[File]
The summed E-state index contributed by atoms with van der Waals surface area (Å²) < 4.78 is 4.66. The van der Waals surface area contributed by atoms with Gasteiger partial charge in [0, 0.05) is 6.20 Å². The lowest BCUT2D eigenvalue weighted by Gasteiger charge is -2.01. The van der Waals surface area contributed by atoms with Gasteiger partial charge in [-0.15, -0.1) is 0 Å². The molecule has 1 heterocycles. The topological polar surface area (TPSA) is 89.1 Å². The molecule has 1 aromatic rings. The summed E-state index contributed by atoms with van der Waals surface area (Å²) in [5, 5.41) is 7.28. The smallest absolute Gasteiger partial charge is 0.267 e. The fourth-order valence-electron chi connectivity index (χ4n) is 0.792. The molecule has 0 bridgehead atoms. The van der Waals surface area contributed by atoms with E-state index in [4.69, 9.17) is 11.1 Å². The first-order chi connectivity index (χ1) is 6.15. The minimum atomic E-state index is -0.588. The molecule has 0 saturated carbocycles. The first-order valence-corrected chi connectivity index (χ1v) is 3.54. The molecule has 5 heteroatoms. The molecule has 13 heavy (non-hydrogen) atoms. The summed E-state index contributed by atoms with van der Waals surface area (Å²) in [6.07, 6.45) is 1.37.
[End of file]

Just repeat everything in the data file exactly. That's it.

The summed E-state index contributed by atoms with van der Waals surface area (Å²) < 4.78 is 4.66. The van der Waals surface area contributed by atoms with Gasteiger partial charge in [0, 0.05) is 6.20 Å². The lowest BCUT2D eigenvalue weighted by Gasteiger charge is -2.01. The van der Waals surface area contributed by atoms with Gasteiger partial charge in [-0.15, -0.1) is 0 Å². The molecule has 1 heterocycles. The topological polar surface area (TPSA) is 89.1 Å². The molecule has 1 aromatic rings. The summed E-state index contributed by atoms with van der Waals surface area (Å²) in [5, 5.41) is 7.28. The smallest absolute Gasteiger partial charge is 0.267 e. The fourth-order valence-electron chi connectivity index (χ4n) is 0.792. The molecule has 0 bridgehead atoms. The van der Waals surface area contributed by atoms with E-state index in [4.69, 9.17) is 11.1 Å². The first-order chi connectivity index (χ1) is 6.15. The minimum atomic E-state index is -0.588. The molecule has 0 saturated carbocycles. The first-order valence-corrected chi connectivity index (χ1v) is 3.54. The molecule has 5 heteroatoms. The molecule has 13 heavy (non-hydrogen) atoms. The summed E-state index contributed by atoms with van der Waals surface area (Å²) in [6.07, 6.45) is 1.37.